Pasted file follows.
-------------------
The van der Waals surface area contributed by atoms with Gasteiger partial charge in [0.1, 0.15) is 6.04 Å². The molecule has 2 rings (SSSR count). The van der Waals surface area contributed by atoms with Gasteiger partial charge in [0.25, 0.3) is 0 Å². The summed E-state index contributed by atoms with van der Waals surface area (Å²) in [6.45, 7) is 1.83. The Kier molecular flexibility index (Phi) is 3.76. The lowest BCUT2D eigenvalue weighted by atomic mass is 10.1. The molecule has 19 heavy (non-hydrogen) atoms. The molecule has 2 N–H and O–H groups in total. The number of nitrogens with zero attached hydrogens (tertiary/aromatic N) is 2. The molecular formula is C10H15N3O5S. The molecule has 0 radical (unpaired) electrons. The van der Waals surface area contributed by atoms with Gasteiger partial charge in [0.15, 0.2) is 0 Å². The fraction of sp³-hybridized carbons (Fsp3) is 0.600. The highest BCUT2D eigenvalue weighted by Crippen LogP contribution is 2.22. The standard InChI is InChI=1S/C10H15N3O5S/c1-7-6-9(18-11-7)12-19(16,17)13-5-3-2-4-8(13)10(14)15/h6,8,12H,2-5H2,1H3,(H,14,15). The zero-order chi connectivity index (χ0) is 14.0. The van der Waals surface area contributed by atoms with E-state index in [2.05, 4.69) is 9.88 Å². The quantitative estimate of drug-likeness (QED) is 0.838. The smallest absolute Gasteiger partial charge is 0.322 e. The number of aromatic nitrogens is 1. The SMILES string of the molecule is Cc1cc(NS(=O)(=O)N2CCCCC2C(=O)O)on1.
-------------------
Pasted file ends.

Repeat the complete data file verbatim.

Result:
The van der Waals surface area contributed by atoms with Gasteiger partial charge in [0.1, 0.15) is 6.04 Å². The molecule has 2 rings (SSSR count). The van der Waals surface area contributed by atoms with Gasteiger partial charge in [0.25, 0.3) is 0 Å². The summed E-state index contributed by atoms with van der Waals surface area (Å²) in [6.45, 7) is 1.83. The Kier molecular flexibility index (Phi) is 3.76. The lowest BCUT2D eigenvalue weighted by atomic mass is 10.1. The molecule has 19 heavy (non-hydrogen) atoms. The molecule has 2 N–H and O–H groups in total. The number of nitrogens with zero attached hydrogens (tertiary/aromatic N) is 2. The molecular formula is C10H15N3O5S. The molecule has 0 radical (unpaired) electrons. The van der Waals surface area contributed by atoms with Gasteiger partial charge in [0.15, 0.2) is 0 Å². The fraction of sp³-hybridized carbons (Fsp3) is 0.600. The highest BCUT2D eigenvalue weighted by Crippen LogP contribution is 2.22. The standard InChI is InChI=1S/C10H15N3O5S/c1-7-6-9(18-11-7)12-19(16,17)13-5-3-2-4-8(13)10(14)15/h6,8,12H,2-5H2,1H3,(H,14,15). The zero-order chi connectivity index (χ0) is 14.0. The van der Waals surface area contributed by atoms with E-state index in [2.05, 4.69) is 9.88 Å². The quantitative estimate of drug-likeness (QED) is 0.838. The smallest absolute Gasteiger partial charge is 0.322 e. The number of aromatic nitrogens is 1. The SMILES string of the molecule is Cc1cc(NS(=O)(=O)N2CCCCC2C(=O)O)on1.